Those who support academic selection agreed that substantial modifications to the current system are required. There was some support for all-ability schools, or a fully comprehensive school system, operating on the basis of catchment areas. There was broad support from our education partners — all the education and library boards, the Council for Catholic Maintained Schools, the teachers’ unions and others — for a system of informed election, whereby parents and pupils consider information and advice about the pupil and the range of educational opportunities and courses available and choose or elect which courses or institutions to apply for admission to. Whatever structure is put in place must enable all pupils to have educational provision that meets their individual learning needs and enables them to fulfil their potential. That is what it is about.

Children are central to how we move forward. The matter is more about children than institutions.

Photo of Sammy Wilson Sammy Wilson DUP

For someone who has based his life on not answering questions by remaining silent during lengthy interrogations by the security forces, the Minister appears to have adopted a new tack today: he spends around six minutes speaking on a question without answering it.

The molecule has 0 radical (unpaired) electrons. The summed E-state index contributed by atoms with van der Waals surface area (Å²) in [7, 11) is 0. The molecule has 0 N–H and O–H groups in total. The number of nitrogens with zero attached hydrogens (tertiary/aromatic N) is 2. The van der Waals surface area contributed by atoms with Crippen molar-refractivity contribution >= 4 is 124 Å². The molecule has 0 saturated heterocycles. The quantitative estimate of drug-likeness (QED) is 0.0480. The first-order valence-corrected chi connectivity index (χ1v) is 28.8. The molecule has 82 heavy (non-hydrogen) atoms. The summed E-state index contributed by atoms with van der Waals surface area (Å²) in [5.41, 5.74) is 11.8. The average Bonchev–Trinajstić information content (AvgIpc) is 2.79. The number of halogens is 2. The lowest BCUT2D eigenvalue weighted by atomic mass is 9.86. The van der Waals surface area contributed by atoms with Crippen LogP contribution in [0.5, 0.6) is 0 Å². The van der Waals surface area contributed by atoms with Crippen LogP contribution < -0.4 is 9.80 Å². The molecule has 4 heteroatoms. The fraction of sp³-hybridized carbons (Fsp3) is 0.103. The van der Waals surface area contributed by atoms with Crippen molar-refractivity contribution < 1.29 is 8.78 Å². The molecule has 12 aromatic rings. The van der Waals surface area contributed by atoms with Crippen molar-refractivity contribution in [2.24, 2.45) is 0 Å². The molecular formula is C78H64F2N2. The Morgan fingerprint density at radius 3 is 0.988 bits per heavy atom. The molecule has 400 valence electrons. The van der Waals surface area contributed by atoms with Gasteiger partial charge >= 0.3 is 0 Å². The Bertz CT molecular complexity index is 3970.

Perhaps I may remind him of the original question. The Minister has said that the responses that he received in the household survey were not representative. He described the monitoring survey as a representative sample of 2,000 homes, and it produced the same result as the household survey. Why does he still insist on ignoring the results of a survey in which the people said that they wished to retain academic selection and which he has himself described as representative? Why did the Minister say on Tuesday 8 October 2002 in his statement that he would

"carefully consider the views expressed by our education partners… along with the views of the Assembly and the Committee for Education and the responses to the consultation." ? —[Official Report, Bound Volume 18, p387].

He went on to say that he would announce proposals for the review’s next stage in December. Why has he broken that promise? He said that he would listen to the people, yet he has ignored them. He said that he would listen to the Assembly, yet he has ignored it. Perhaps he will explain why his final act as Minister of Education has simply reinforced the view that he is duplicitous, deceitful —

Photo of Lord John Alderdice Lord John Alderdice Speaker

Order. The Member has made his question clear.

Photo of Martin McGuinness Martin McGuinness Sinn Féin

Last Tuesday, no decision on suspension had been taken. I am determined — [Interruption].

Photo of Sammy Wilson Sammy Wilson DUP

It is an act of desperation.

Photo of Martin McGuinness Martin McGuinness Sinn Féin

There is no desperation about me. I am determined that political developments will not prevent progress on that vital issue.